Especially in enterprises, master data quality has a noticeable effect on safety software.
Therefore, your project may present an opportunity to develop a co-ordinated data strategy.
With this in mind, the Vesuvius Safety team worked with IT and other parts of the business to define accountability for shared master data assets, in order to cleanse and centralize.
Consequently, Vesuvius has further standardized the production of analysis reports.
This consistent view of the business means Safety can make better use of Power BI for performance reporting.
Calum adds: “As the vendor, we want to understand where you are with your data, and we’ll help you find the best way forward.”
Overall, data cleansing means avoiding manual effort for the Safety team down the road—making it a worthwhile tip for implementation!
8. Engage end-users in UAT
User Acceptance Testing (UAT) happens after your safety management software has been deployed.
As explained by Techopedia:
“During UAT, people test the software to make sure it can handle required tasks in real-world scenarios, according to specifications.”
For example, UAT allows end-users to report an incident, complete an audit, and so on.
It’s so important because end-users may do things in a way the project team didn’t envisage, which may uncover “bugs”.
Hence, developers can fix any cosmetic issues quickly. It’s much easier to address problems during UAT than when the safety software is live.
Typically, a round of UAT goes like this:
- Identify testers
- Define test cases with steps, conditions and expected results
- Testers log unexpected results
- Vendor deploys fixes
UAT can happen around the same time as training. For a more in-depth look at training, check out our article about Train-the-Trainer.
9. Plan for Go-Live
Think ahead: how are you going to manage a successful Go-Live?
Importantly, the aim is to avoid change coming as a surprise which would invoke resistance.
Therefore, we suggest getting your Communication team’s help to do some internal advertising.
“We’ve seen clients first try their communications with a group of users, such as a certain location or language,” explains Calum. “Then, learn lessons and refine for the full global roll-out.”
Further to this, there are other decisive steps to take:
- Plan training – what content needs approved? Which internal trainers should you engage? Who are the target end-users? For more background, see our article about Train-the Trainer.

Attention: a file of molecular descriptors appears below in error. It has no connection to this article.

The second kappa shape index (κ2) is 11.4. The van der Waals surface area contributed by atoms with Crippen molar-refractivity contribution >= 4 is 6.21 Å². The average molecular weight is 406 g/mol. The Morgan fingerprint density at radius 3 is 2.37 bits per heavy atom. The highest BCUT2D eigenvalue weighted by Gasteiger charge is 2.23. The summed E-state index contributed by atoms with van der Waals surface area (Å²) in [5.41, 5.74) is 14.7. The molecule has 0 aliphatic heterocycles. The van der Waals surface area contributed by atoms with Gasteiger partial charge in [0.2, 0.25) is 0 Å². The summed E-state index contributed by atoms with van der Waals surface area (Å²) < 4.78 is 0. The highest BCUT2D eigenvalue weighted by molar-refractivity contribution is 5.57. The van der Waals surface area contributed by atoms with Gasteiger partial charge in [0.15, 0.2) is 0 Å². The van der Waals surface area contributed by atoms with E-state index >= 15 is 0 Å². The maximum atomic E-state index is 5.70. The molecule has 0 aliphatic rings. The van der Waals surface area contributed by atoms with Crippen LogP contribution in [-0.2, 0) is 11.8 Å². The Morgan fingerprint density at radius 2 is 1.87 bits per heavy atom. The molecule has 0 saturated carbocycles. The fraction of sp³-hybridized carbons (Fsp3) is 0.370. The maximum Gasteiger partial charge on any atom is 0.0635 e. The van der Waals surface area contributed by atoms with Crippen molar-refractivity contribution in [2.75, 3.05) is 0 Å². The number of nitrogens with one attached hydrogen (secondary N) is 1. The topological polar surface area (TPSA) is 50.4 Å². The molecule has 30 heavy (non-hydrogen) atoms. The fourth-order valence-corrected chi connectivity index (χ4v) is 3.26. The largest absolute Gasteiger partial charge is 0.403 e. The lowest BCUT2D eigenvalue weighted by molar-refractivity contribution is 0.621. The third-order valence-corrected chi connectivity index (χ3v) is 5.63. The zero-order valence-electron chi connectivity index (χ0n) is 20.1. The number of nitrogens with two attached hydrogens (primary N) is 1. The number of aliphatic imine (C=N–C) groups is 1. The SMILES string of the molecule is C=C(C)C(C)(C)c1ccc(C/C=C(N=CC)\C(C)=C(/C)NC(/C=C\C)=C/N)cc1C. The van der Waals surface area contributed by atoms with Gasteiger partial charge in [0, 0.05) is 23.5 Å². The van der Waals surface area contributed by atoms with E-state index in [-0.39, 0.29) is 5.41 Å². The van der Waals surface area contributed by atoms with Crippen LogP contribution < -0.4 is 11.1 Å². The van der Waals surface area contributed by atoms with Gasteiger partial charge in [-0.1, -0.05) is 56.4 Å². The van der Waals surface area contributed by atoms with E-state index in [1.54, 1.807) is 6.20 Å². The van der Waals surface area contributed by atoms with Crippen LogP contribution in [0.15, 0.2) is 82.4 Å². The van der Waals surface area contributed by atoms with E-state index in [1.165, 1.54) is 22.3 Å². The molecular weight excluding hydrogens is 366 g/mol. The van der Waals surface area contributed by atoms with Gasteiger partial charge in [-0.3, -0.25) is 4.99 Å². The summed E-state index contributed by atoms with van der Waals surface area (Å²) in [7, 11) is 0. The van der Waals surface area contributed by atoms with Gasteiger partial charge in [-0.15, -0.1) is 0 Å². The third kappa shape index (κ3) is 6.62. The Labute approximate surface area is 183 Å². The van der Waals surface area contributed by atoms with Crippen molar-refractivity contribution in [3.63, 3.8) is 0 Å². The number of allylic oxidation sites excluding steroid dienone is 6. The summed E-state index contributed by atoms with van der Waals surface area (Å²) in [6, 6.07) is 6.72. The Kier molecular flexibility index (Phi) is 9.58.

- Add links – make it easy for end-users to access the new safety software. For example, admins can add native links to Pro-Sapien throughout Microsoft 365, such as in Teams.
- Update policies – make sure all relevant policies and procedures reference the new safety management software. Using new features means your processes may have changed.
- Transition from the old – whether paper or electronic, you need to carefully phase out your old system. Make it clear to employees that from this date onwards, they must raise new items using the new software.
Overall, planning for Go-Live is a crucial aspect to implementing safety management software well.
Getting the preparation right means you’ll be able to choose a Go-Live date and stick with it!
The right safety management software can increase productivity
Hopefully you are now more aware of what implementing safety management software entails.
It’s not easy (although your vendor is there to make it easier!) and it’s certainly not the ‘plug and play’ solution some seek. However, the appropriate level of planning will pay off in the long run.
Ultimately, a modern safety application is worth the effort. Especially when, according to a G2 study, 95% of employees feel using the right software makes them more productive.
Like Vesuvius is now, you’ll spend less time on admin—and more time on things that matter.
For more information on Pro-Sapien’s approach, check out our How We Work page or get in touch today.